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Charles Klein - Mathematics

Math 114 Intermediate Algebra Level 3

This is the third of a 3-course sequence in Algebra. You should have already completed Math 212 before taking this course.

Make sure you have read the General Information page as well as this entire introductory page; this may take a bit of time, but it is important to you, and worth it.

Of the potential hurdles that students face in the early stages of math is the ability to dedicate time to your learning effort. Time on Task is an essential ingredient to student success. Do make sure you can dedicate an appropriate amount of time (2-3 hours) each day, including weekends, for review, homework, and study for this course.

As students in Algebra, you should be aware of several important points; so please read ALL of the following, it is to your advantage to do so.

Student Learning Outcomes (What you should be able to do at the end of the quarter)

1.   Evaluate real-world situations and distinguish between and apply exponential. logarithmic, rational, and discrete function models appropriately.

2.   Analyze. interpret. and communicate results of exponential, logarithmic. rational. and discrete models in a logical manner from four points of view- visual. formula. numerical. and written.


One of the roles of this class is that of analyzing function models from three different perspectives:

• numerical - charting data and finding exact models or best fitting models (easily determined with a TI-83, or similar graphing calculator)

• algebraic - here the necessary formulas and corresponding skills are introduced and developed
• graphical - providing a strong background of graphing techniques to analyze the functions and to solve various equations

Because of the more extensive development of models from a numerical and graphical point of view, students will be exploring areas that you probably did not cover well in a previous algebra class taught either in high school or in college. Thus, students may voice the opinion that the course is more difficult. Students are being challenged to understand the concepts of algebra rather than just be able to master individual (mechanical) skills. The strong all-around presentation of functions from different points of view creates a higher level of understanding in the diligent student.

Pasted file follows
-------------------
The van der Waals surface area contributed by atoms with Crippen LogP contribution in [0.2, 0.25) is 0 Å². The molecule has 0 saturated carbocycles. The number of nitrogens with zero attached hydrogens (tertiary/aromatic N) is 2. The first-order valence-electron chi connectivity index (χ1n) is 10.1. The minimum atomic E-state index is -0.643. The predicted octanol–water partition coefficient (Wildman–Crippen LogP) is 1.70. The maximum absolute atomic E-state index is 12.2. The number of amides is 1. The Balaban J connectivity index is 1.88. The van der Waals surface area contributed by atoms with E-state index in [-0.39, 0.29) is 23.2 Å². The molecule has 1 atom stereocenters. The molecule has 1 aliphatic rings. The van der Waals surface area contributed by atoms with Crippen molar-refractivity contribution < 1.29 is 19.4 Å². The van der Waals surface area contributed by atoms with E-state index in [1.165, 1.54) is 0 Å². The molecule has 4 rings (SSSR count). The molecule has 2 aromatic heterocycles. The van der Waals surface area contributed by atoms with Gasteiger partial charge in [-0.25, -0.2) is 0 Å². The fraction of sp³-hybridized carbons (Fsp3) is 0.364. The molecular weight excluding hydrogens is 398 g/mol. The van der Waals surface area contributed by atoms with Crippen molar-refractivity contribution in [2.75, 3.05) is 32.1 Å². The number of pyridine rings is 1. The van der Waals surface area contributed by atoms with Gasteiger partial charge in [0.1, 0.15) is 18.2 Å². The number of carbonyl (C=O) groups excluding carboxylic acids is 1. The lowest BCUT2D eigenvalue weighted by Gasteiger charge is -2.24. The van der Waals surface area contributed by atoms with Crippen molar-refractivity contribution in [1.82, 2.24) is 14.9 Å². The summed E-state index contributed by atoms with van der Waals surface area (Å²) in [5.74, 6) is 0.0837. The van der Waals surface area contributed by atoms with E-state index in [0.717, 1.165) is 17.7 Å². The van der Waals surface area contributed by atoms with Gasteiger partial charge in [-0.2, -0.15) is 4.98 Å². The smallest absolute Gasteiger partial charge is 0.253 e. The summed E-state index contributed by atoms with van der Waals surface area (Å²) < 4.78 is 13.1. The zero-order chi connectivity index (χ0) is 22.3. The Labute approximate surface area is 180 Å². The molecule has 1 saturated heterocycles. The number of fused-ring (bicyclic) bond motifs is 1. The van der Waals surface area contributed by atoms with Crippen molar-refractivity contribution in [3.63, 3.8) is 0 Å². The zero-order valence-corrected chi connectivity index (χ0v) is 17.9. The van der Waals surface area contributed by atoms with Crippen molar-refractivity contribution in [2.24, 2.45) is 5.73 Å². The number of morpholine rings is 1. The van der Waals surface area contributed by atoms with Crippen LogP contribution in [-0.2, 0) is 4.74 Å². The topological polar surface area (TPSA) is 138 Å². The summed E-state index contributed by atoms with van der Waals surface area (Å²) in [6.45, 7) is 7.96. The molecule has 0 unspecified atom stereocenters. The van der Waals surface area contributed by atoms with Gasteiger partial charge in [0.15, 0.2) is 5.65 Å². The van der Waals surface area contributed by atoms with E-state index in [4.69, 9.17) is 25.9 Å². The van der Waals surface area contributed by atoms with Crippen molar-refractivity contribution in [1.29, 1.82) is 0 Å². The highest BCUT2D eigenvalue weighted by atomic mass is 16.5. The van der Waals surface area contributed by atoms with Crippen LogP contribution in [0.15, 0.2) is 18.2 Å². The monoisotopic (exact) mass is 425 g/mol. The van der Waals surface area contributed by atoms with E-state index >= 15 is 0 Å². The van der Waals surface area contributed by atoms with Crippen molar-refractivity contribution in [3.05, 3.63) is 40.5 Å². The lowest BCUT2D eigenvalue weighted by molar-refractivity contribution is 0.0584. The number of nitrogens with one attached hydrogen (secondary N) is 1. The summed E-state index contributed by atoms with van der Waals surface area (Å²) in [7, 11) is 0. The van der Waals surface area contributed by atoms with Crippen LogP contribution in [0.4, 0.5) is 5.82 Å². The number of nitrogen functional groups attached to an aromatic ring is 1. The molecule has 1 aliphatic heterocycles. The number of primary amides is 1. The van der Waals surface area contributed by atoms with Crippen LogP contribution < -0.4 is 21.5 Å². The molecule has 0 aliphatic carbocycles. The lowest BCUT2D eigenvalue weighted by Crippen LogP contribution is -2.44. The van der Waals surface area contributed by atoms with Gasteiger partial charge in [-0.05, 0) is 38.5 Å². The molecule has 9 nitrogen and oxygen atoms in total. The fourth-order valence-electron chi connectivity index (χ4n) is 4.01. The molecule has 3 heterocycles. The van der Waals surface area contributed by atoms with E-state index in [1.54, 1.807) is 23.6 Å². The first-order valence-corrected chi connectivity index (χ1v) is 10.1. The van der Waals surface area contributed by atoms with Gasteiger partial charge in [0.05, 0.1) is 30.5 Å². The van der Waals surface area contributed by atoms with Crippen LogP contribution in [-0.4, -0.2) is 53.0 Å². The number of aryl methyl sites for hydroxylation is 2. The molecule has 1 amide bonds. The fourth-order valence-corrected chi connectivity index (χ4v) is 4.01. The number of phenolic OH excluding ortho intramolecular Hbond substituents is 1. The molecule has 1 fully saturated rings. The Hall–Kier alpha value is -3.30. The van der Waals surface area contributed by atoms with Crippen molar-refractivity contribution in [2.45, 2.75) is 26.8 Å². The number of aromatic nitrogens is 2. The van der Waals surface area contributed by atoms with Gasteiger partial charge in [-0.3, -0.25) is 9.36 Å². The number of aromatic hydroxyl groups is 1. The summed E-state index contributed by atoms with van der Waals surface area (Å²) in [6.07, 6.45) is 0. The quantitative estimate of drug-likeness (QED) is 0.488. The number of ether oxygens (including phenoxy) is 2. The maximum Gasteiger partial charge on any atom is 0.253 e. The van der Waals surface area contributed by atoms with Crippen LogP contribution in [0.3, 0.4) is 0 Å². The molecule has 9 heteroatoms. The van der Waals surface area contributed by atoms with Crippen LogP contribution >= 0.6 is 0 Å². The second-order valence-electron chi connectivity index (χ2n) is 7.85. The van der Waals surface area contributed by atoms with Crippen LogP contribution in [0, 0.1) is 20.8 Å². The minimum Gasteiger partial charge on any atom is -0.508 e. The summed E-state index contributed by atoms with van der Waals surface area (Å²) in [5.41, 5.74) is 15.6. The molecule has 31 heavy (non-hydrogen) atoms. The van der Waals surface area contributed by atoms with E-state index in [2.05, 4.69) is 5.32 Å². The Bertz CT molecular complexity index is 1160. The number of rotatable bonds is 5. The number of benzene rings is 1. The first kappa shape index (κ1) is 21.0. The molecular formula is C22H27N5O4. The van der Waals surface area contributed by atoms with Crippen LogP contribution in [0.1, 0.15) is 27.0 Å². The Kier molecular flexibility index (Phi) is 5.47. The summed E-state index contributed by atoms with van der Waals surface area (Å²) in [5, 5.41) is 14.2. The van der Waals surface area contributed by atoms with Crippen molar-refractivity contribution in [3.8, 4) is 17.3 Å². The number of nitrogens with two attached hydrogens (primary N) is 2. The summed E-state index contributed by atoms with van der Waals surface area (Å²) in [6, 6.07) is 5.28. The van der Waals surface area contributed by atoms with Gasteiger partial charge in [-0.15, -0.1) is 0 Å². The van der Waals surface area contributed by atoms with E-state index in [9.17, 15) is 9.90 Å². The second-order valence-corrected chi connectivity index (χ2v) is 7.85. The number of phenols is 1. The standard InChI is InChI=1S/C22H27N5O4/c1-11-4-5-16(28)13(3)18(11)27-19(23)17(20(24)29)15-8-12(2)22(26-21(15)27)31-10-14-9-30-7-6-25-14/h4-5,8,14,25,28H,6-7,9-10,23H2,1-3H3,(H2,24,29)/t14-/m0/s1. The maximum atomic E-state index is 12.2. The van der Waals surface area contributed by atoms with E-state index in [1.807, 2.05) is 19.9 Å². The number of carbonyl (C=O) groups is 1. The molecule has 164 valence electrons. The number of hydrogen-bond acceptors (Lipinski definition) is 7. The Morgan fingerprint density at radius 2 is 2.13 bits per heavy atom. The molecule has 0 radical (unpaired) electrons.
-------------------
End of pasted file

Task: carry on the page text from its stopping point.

• • • But, really, the main issues impeding student learning revolve around how students approach the course rather than the material itself.

To do well students should follow these steps:

• attend every class --- ON TIME, staying the full period
• take GOOD, SENSIBLE, LOGICAL notes that can be understood the next day or several weeks later
• read the textbook, not like a novel, but by working through every step of every example with paper and pencil to gain the experience and understanding BEFORE you turn to the 'homework' problems
• as an additional source of knowledge,  read through the chapter review found at the end of each chapter. This will give you the highlights of all the important concepts of the chapter that you should know
• work through problems with an orderly approach that spells out what you know and what you are trying to solve for. Don't take short-cuts in order to finish a problem without really establishing a complete methodology in your mind
• skim the relevant text material before coming to the class lecture
• try to understand what to do rather than just try to get through the problem (the understanding part is really the tough part that creates lots of sweat!)
• do not memorize specific problems, but rather learn the solution methods. Some problems on exams and mini-tests are designed to see if you can apply what you have learned to a similar or perhaps even a new situation.
• form study groups with others in the class; take advantage of the Math Tutorial Center  S-43; stop by during either your instructor's or another instructor's office hours.

I urge you not to take more than 3 courses this quarter, especially if one of them is this math course.

Too often, students are used to sitting in class and waiting until the instructor or another student answers a question rather than trying to figure it out for one's self. You need to become proactive rather than passive in this class/course.

Spend some time completing the Weekly Schedule to make sure you know how you are using your time. Account for virtually every activity: eating, sleeping, driving to school, classes, study times, fun times, etc. Make sure every time slot is accounted for. This process will help you manage your time during this term.

To download the syllabus for this class, click on the link

Math 114 Syllabus   You can then either print it or save it to your desktop.

And just for your reading pleasure, here is an opinion/editorial piece that appeared in the NY Times a few years ago;  I think you'll get a kick out of it.

http://www.nytimes.com/2012/07/29/opinion/sunday/is-algebra-necessary.html?pagewanted=all&



Contact
email icon Email: Charles Klein
phone icon Phone: 408.864.8213
Office: S-76g (west side of campus, in patio area between E-3 and S-7 Building)
Mathematics

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Last Updated: 9/3/17